Object of the Game
In Rococo, you own a dressmaking business and try to gain as much Prestige as possible. Each turn you play an Employee card and have that Employee perform a task, for example: hire a new Employee, make a Dress, or fund a Decoration. However, not every Employee is up to every task, so you must choose and lead your Employees wisely. Especially since each grants a unique bonus. Some of the bonuses generate Prestige Points, which are awarded in the form of Prestige Point tokens. After 7 rounds the game ends with the ball and final scoring. Then you gain Prestige Points for certain Employee bonuses, for Dresses that you rented out to guests at the ball as well as for Decorations that you funded. Afterwards, all players count their Prestige Points and whoever has collected the most wins the game. (From the rulebook.) Continue reading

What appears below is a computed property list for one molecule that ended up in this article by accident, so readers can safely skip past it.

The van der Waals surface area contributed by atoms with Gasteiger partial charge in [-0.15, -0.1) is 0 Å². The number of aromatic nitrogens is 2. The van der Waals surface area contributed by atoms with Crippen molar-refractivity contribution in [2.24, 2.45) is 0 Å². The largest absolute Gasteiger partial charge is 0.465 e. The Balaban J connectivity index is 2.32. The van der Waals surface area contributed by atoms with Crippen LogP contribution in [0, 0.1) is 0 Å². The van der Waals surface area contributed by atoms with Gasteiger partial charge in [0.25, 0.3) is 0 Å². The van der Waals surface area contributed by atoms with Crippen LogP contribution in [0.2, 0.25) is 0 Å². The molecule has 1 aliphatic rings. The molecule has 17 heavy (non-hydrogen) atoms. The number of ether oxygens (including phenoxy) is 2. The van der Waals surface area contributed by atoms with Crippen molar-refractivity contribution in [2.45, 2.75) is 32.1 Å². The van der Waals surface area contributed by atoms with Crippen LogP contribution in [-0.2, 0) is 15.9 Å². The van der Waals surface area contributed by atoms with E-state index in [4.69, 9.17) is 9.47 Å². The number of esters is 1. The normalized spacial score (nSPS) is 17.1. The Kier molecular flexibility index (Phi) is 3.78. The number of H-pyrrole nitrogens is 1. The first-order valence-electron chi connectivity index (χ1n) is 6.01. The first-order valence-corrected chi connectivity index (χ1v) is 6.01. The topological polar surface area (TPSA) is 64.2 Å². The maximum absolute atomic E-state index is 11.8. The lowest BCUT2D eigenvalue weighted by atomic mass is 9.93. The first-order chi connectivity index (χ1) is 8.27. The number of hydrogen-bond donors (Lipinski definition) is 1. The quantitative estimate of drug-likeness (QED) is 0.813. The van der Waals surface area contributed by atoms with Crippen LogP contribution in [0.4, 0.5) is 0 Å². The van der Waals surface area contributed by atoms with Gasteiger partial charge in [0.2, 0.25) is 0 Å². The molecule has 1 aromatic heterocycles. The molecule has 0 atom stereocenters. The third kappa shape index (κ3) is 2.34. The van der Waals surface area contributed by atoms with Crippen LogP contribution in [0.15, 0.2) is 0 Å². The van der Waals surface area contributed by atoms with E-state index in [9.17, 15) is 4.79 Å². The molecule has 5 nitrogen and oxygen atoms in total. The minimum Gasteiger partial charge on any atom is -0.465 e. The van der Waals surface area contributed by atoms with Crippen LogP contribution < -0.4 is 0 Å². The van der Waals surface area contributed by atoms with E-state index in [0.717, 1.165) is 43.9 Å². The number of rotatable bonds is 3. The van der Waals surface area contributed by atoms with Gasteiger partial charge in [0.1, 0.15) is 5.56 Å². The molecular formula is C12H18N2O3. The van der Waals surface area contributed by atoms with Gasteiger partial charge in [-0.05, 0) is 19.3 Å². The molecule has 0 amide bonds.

- Designers: Oleksander Nevskiy & Oleg Sidorenko
- Publisher: Multiple
- Players: 2 to 7
- Ages: 8 and Up
- Time: 30 – 60 Minutes
- Times Played: 8
Mysterium: Is it worthy of the hype?
Mysterium has been much hyped over the past six months. The game has made numerous appearances on the BGG hotness list, and it is now the #10 ranked party game on that site. It has also been a hit at conventions: Mysterium was reportedly the most played game at Geekway to the West, and it was number six on the buzz list from BGG.FAM. That’s a lot of attention for a game that hasn’t yet seen an English-language release.
So is it worthy of the hype? I think so. I must admit: I wasn’t looking forward to trying Mysterium. I had frequently heard it described as “cooperative Dixit,” and though Dixit is a fine game, it isn’t one of my favorites. Nonetheless, heeding the hotness, I threw a copy into one of my recent imports and pulled it out at my weekly game night. It was an instant hit, and I was unexpectedly impressed.
A note on the various editions, and an update on the U.S. street date…
Oleksander Nevskiy and Oleg Sidorenko created a prototype of the game back in 2011. The Polish first edition (Tajemnicze Domostwo) was released by Portal Games in late 2013 or early 2014. The game has since seen Italian, Russian, and Ukranian editions. The art is the same in all of the editions, but the Italian, Russian, and Ukranian releases have nicer components, as can be seen over at BGG. Continue reading